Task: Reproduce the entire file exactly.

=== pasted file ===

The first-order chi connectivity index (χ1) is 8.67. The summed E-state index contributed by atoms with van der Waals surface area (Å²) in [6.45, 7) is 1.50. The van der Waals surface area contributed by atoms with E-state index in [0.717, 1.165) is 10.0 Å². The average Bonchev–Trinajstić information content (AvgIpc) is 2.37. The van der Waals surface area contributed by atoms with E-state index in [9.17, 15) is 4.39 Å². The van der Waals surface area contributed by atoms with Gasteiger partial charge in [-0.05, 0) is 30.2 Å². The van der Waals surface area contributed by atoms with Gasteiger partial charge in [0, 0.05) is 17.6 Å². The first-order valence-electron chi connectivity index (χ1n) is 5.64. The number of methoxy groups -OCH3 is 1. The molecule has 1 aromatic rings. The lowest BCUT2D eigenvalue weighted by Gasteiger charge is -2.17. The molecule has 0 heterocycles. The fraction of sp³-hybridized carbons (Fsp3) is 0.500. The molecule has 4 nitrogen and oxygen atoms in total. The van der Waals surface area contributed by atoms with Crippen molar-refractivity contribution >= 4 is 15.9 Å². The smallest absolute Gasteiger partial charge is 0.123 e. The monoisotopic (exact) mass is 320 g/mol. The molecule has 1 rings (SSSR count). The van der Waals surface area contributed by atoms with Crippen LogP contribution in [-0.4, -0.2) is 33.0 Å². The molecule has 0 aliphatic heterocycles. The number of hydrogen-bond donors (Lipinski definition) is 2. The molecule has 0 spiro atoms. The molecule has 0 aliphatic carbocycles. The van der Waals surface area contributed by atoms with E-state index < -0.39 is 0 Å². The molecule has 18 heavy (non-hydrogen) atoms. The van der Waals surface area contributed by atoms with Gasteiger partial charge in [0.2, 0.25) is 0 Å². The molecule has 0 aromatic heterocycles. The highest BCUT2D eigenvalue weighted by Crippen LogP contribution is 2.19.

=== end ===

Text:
The first-order chi connectivity index (χ1) is 8.67. The summed E-state index contributed by atoms with van der Waals surface area (Å²) in [6.45, 7) is 1.50. The van der Waals surface area contributed by atoms with E-state index in [0.717, 1.165) is 10.0 Å². The average Bonchev–Trinajstić information content (AvgIpc) is 2.37. The van der Waals surface area contributed by atoms with E-state index in [9.17, 15) is 4.39 Å². The van der Waals surface area contributed by atoms with Gasteiger partial charge in [-0.05, 0) is 30.2 Å². The van der Waals surface area contributed by atoms with Gasteiger partial charge in [0, 0.05) is 17.6 Å². The first-order valence-electron chi connectivity index (χ1n) is 5.64. The number of methoxy groups -OCH3 is 1. The molecule has 1 aromatic rings. The lowest BCUT2D eigenvalue weighted by Gasteiger charge is -2.17. The molecule has 0 heterocycles. The fraction of sp³-hybridized carbons (Fsp3) is 0.500. The molecule has 4 nitrogen and oxygen atoms in total. The van der Waals surface area contributed by atoms with Crippen molar-refractivity contribution >= 4 is 15.9 Å². The smallest absolute Gasteiger partial charge is 0.123 e. The monoisotopic (exact) mass is 320 g/mol. The molecule has 1 rings (SSSR count). The van der Waals surface area contributed by atoms with Crippen LogP contribution in [-0.4, -0.2) is 33.0 Å². The molecule has 0 aliphatic heterocycles. The number of hydrogen-bond donors (Lipinski definition) is 2. The molecule has 0 spiro atoms. The molecule has 0 aliphatic carbocycles. The van der Waals surface area contributed by atoms with E-state index < -0.39 is 0 Å². The molecule has 18 heavy (non-hydrogen) atoms. The van der Waals surface area contributed by atoms with Gasteiger partial charge in [0.2, 0.25) is 0 Å². The molecule has 0 aromatic heterocycles. The highest BCUT2D eigenvalue weighted by Crippen LogP contribution is 2.19.